Tag Archives: Basketball

Amateur Hour

The Times is hosting a fun debate on college athletes’ amateur status. Check it out.


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A good companion to Bill Kauffman’s excellent piece on Hoosiers is this article on Larry Bird, who comes off sounding like the original crunchy con:

With no team to play for and no school to go to, Larry decided to take a job with the French Lick streets department. He would ask his good buddy and crewmate Beezer Carnes to pick him up at the crack of dawn so they could get there early. When Beezer would inevitably be late, Larry walked to work instead of waiting for him. “That’s just the kind of work ethic he has,” Carnes says. “Larry would get on a tractor and mow the grass. We’d collect garbage, dig ditches, clean out the trucks, paint curbs. He loved it. If he hadn’t done what he did as a basketball player, I’d say he’d be the French Lick street commissioner right now.”

In future years, as Larry Bird’s celebrity burgeoned, his experience on the garbage truck would draw considerable interest, as well as a smattering of elitist derision. Larry, however, never saw it as beneath him. “I loved that job,” he said in 1988. “It was outdoors, you were around your friends. Picking up brush, cleaning up. I felt like I was really accomplishing something. How many times are you riding around your town and you say to yourself, Why don’t they fix that? Why don’t they clean the streets up? And here I had the chance to do that. I had the chance to make my community look better.”

Two cheers for cosmopolitanism, though, because Hoosiers wouldn’t have gotten funded had it not been for some rootless Brit (from Kauffman’s article):

For two years, seeking financing for the film, Pizzo and Anspaugh were turned down by every Midwesterner and basketball fan they approached. Their savior was a foreign rogue who “had never seen a basketball game, never heard of Indiana.” He was “an educated Cockney whose dad used to show up drunk and embarass him when he was playing soccer.” The relationship between Shooter and his son “made him cry. He said how much do you need? We got $6 million.”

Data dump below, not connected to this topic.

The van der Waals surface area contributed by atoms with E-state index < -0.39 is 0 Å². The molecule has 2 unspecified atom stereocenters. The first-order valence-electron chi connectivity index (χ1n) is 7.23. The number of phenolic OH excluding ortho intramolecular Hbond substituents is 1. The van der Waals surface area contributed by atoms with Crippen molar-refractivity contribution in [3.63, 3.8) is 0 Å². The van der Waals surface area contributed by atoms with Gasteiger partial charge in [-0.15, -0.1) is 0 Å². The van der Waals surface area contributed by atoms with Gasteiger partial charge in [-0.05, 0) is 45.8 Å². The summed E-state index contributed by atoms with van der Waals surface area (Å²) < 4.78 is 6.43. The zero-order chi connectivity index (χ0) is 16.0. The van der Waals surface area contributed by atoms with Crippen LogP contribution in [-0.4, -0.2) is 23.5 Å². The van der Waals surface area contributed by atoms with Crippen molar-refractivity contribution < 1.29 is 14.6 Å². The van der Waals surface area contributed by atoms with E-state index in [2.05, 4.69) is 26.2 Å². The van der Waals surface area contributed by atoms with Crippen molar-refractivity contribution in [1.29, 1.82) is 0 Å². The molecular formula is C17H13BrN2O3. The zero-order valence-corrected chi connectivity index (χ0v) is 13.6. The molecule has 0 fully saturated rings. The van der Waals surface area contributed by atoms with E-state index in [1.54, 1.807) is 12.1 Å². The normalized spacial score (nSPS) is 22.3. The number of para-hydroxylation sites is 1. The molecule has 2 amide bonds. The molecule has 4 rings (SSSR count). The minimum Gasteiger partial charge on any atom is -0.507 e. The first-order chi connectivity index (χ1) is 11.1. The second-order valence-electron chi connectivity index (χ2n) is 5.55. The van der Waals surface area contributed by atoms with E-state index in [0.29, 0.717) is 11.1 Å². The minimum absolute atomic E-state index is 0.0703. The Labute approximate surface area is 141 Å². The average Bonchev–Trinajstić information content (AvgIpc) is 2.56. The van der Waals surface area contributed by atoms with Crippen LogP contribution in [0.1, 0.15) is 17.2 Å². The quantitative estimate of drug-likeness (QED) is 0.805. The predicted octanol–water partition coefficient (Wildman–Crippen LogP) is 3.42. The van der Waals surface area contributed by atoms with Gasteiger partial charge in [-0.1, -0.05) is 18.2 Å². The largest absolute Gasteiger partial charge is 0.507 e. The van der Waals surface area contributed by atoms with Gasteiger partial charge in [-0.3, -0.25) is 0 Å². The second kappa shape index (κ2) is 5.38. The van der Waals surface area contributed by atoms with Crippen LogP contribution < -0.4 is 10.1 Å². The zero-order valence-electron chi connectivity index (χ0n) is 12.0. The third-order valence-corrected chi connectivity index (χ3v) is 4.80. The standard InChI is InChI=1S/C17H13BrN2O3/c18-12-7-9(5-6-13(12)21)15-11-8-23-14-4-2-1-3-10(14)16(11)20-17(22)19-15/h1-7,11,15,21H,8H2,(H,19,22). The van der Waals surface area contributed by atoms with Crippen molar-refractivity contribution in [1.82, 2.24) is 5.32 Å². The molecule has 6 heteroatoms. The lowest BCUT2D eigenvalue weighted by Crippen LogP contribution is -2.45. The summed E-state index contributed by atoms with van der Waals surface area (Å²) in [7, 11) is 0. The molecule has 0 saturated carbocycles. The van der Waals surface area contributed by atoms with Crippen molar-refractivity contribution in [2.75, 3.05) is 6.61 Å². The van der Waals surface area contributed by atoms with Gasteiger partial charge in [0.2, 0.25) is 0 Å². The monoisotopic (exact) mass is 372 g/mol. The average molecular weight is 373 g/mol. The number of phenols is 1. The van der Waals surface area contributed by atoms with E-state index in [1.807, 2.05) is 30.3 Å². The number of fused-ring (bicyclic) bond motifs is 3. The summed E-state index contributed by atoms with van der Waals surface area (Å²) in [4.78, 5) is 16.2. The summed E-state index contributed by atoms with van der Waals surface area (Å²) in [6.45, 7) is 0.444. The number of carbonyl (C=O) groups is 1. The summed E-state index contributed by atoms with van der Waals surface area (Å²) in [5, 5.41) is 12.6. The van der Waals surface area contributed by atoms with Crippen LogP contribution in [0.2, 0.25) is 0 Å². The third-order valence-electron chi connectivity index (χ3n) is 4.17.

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The D-League dunk contest is evidently where it’s at:

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Shane Battier, Baller

Anyone who loves basketball, has read Moneyball, or has any interest whatsoever in great sports writing should read this article on Shane Battier, one of the most underrated players in the game:

The Rockets’ offense had broken down, and there was no usual place for Alston, still back near the half-court line, to go with the ball. The Lakers’ defense had also broken down; no player was where he was meant to be. The only person exactly where he should have been — wide open, standing at the most efficient spot on the floor from which to shoot — was Shane Battier. When Daryl Morey spoke of basketball intelligence, a phrase slipped out: “the I.Q. of where to be.” Fitting in on a basketball court, in the way Battier fits in, requires the I.Q. of where to be. Bang: Alston hit Battier with a long pass. Bang: Battier shot the 3, guiltlessly. Nothing but net.

Rockets 100, Lakers 99.

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Kellogg drops Phelps; Radley Balko drops Kellogg.

A fun article on Bird and Erving from 1982 (via).

The lesser-known version of my all-time favorite song about romantic anticipation.

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Pickup Artist

SI discovers the libertarian social theory behind Obama’s affection for pickup basketball:

Organized basketball, particularly in high school, is an exercise in submission to social control. Pickup ball, by contrast, involves collective governance and constant conflict resolution. It is, to borrow Sarah Palin’s phrase, community organizing in which everyone has “actual responsibilities.” For all its associations with inner-city pathologies, pickup ball harks back to a traditional time, when kids weren’t squired to playdates or stashed with third parties but made their way to the park on their own, picked teams and — as Obama did — grew up along the way.

On a related note, here’s a pretty great YouTube video:

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Speaking of uninformed sports commentary, this deal sounds like a very savvy move on the part of the Celtics. For all his faults, Marbury is a solid athlete and a proficient scorer. He’s a pretty awful teammate, but given the fact that the Celtics have already established a solid on-court hierarchy, I doubt he’ll have much chance to poison the entire organization. I admit that the thought of Marbury winning a championship while other, more deserving players languish is incredibly irksome, but it’s a smart move nonetheless.

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